The purpose of MPAs is to safeguard nationally important species, habitats and geology across Scotland's marine environment. Correctly identifying critical areas for mobile species is more challenging than for low mobility or static features. Following the designation of 31 MPAs since 2014, Scottish Natural Heritage (hereafter referred to by its operating name "NatureScot") have undertaken additional surveys and research to provide advice on four additional locations. By adding more MPAs to the Scottish MPA network, we can improve the status of the marine environment by protecting a wider range of features. It also enable greater compliance with a range of national and international commitments as stipulated by:
- the Marine (Scotland) Act 2010
- the Marine and Coastal Access Act 2009
- the Convention on Biological Diversity
- The Convention for the Protection of the Marine Environment of the North-East Atlantic (the OSPAR Convention)
- the EU Marine Strategy Framework, and Wild Birds and Habitats Directives
The Sea of the Hebrides site has been identified for designation as an MPA due to the confirmed presence of biodiversity features detailed above.
Evidence in this BRIA is drawn from the work of statutory nature conservation body NatureScot and consultants ABPmer and eftec. It brings together the science-led arguments for management and the projected potential social and economic consequences of such action. This BRIA examines the socio-economic effects of designating the Sea of the Hebrides as an MPA. The socio-economic effects of introducing specific management measures in the site are not considered here; once finalised, the introduction of any specific management measures will be accompanied by their own assessment.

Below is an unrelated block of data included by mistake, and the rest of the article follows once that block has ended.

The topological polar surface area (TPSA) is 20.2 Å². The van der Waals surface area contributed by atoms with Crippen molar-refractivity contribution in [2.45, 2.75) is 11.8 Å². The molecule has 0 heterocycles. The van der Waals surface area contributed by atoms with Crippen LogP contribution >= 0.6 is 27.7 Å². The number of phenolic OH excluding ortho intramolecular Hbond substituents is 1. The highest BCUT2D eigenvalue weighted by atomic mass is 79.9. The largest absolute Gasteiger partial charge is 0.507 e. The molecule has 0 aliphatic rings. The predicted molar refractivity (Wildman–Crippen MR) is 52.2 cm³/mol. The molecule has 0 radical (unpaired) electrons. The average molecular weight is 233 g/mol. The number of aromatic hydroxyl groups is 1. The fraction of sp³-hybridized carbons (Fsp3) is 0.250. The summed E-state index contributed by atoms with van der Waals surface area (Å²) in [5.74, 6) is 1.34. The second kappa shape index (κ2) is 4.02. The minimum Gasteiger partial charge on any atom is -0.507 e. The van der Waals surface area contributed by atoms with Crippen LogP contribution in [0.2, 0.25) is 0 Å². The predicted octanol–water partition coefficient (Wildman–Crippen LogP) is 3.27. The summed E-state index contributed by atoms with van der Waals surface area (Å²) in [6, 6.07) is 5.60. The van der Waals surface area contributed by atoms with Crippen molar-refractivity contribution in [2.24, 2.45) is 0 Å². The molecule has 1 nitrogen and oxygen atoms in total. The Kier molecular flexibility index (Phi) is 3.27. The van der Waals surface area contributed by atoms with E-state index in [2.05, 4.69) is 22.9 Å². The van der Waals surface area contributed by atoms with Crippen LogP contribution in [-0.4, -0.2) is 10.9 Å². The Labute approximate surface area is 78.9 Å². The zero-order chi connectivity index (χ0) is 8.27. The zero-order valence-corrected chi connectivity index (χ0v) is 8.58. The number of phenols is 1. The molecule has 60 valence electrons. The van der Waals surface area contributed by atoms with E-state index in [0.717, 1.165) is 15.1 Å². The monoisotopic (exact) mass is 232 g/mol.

The appraisal period for assessing the socioeconomic impacts covers the 20 year period from 2019 to 2038, although benefits will be delivered for longer if effective management measures remain in place. As with any socio-economic assessment related to environmental designations, the findings should be considered as estimates, and in cases where greater uncertainty exists, such as for fisheries, are deliberately presented as worst-case scenarios to build in necessary caution into each scenario.
In addition, a range of scenarios are presented to account for the inherent uncertainty associated with such proposals. Lower, intermediate and upper scenarios have been developed to reflect the requirements for management measures, the spatial extent of features and the extent to which features are already afforded protection. The intermediate scenario is viewed as the most representative estimate. The estimated impacts across the three scenarios commonly vary quite significantly.
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